Map out meals and snacks so you don’t go hungry or trigger a flare. The functional medicine approach to managing an autoimmune disease requires following some variation of the autoimmune diet  This diet is usually a strict Paleo diet of ample produce and healthy meats and fats, and no grains, dairy, soy, sugar, or processed foods. Continue reading

Why your negative gluten test may have been wrong

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If you tested for whether gluten might be behind your chronic health issues but a blood test came back negative, are you wondering, “Now what?”

Although it’s possible gluten may not be a problem for you, there’s a high probability that test result was inaccurate. Conventional testing for gluten sensitivity misses many important markers and can give you a false negative result. As a result, you may be told gluten is not an issue when in fact it is provoking your autoimmune disease or chronic health condition. Gluten has been linked in the literature to 55 diseases so far, most of them autoimmune.

Fortunately, newer testing has been developed by Cyrex Labs to catch the cases of gluten sensitivity that conventional testing misses.

Why standard blood tests often fail at diagnosing gluten sensitivity

Standard blood tests for gluten sensitivity have a less than 30 percent accuracy rate. Gluten has to have significantly destroyed the gut wall for blood testing to be effective. In many people, gluten damages other tissues in the body, such as neurological tissue. Continue reading

Why high blood sugar can give you deadly diseases

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It’s not easy being a healthy American. We are constantly besieged by the lure of sugary, starchy treats (salted caramel latte and a scone anyone?). Yet behind the innocent disguise of these lures is the threat of chronic disease, the leading cause of death.

Heart diseasestroke  diabetes, arthritis  and Alzheimer’s are among the most common and expensive health problems in the United States. In most cases their origins spiral back around to those small daily decisions — the fries instead of a salad, the syrupy hot drink with whipped cream instead of a simple cup of coffee or tea, or the ice cream or pie for dessert instead of a little fruit (or, gasp, no dessert).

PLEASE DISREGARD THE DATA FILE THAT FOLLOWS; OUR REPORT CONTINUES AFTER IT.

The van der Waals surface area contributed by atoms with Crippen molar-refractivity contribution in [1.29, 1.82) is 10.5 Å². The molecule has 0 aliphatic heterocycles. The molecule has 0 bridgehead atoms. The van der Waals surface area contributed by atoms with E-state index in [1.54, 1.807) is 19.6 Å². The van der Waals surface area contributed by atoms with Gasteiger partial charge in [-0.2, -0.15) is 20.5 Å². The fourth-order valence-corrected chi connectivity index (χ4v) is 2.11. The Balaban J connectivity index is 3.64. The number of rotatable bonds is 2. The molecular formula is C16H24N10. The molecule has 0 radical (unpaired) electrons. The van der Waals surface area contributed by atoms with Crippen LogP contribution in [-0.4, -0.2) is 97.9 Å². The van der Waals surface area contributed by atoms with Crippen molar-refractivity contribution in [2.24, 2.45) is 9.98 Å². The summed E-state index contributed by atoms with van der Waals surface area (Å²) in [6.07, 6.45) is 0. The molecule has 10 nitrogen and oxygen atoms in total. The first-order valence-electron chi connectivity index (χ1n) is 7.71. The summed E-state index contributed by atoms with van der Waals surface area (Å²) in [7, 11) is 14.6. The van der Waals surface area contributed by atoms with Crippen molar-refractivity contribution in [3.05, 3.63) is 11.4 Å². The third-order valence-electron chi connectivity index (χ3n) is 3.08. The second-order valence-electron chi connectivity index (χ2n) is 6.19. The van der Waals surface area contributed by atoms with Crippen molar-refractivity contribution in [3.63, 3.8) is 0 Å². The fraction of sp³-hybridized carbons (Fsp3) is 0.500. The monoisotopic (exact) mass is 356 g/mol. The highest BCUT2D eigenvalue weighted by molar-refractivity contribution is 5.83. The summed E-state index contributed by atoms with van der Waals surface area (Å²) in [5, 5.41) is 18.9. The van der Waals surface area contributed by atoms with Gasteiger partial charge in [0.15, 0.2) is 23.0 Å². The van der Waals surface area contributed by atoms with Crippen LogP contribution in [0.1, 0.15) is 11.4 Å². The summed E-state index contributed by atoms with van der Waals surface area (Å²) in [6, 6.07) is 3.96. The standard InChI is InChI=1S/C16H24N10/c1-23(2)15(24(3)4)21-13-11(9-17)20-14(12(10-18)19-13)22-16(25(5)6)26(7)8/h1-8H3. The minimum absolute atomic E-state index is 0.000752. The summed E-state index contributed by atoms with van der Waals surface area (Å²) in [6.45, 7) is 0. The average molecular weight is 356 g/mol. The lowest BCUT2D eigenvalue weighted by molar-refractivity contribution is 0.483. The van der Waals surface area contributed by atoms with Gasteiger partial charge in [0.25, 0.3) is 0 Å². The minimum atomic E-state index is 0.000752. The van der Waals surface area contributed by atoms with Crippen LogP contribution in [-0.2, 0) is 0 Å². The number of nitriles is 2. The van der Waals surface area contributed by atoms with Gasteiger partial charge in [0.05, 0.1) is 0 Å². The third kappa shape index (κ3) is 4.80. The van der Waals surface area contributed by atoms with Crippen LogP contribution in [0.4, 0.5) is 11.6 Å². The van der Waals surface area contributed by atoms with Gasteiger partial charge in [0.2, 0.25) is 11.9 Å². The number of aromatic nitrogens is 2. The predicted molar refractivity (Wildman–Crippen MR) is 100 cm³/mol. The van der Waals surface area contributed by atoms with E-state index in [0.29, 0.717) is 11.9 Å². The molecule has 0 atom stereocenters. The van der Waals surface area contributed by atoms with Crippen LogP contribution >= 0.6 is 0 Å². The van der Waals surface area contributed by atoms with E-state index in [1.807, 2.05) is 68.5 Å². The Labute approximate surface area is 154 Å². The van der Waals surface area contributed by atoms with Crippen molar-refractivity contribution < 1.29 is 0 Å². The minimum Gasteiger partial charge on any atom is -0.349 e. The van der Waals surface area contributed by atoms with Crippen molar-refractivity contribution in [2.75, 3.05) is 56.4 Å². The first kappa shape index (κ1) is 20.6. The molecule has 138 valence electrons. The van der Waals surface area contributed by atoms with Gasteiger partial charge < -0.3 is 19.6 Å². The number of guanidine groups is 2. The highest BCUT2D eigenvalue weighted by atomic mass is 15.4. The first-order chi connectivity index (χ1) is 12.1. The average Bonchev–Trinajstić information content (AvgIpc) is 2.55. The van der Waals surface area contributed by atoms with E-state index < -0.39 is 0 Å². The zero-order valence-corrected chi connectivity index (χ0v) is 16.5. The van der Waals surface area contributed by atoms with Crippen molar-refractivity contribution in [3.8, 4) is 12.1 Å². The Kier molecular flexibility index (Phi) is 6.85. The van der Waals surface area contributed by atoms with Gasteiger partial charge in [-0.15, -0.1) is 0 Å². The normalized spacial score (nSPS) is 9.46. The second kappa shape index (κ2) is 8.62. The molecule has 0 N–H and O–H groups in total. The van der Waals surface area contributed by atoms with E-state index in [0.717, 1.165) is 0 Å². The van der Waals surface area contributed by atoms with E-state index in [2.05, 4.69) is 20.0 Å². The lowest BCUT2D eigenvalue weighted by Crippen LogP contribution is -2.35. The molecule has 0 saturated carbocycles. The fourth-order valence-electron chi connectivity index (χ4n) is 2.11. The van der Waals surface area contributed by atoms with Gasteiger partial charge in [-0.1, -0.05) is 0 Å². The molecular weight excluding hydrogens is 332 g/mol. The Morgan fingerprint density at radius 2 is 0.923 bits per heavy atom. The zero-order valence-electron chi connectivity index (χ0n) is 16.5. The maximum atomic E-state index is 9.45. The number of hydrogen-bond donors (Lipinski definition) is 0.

What is it about these seemingly innocuous indulgences that add up to deadly diseases? Sugar and refined carbohydrates. (Although the hydrogenated fats, lack of fiber, industrialized salt, and artificial chemicals play their roles, too.) Continue reading

Overwhelmed by cooking healthy? Try batch cooking!

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Does a demanding schedule prevent you from cooking healthy? Are you that overworked parent who’s too tired to feed your family well? Busy lifestyles can send our eating habits down the drain, with our health and nutrition following right behind it. Many common health issues can arise as a result.

The solution? Batch cooking! Batch cooking is preparing multiple meals at once and storing them for later consumption. It’s an organized system to plan, create, and utilize meals, saving you an incredible amount of time, energy and effort.

In two- to three-hour sessions twice a week, you can prepare an entire week’s worth of meals for a family and simply pull them from the fridge or freezer. It takes some organization and planning, but the payoff is well worth it. People report reducing 20 to 30 hours of cooking and cleanup per week down to four or five!

When you come home from a busy day at work, or you just don’t have the pizzazz to make a meal for hungry kids, batch cooking can be your saving grace and save your family’s health and well being.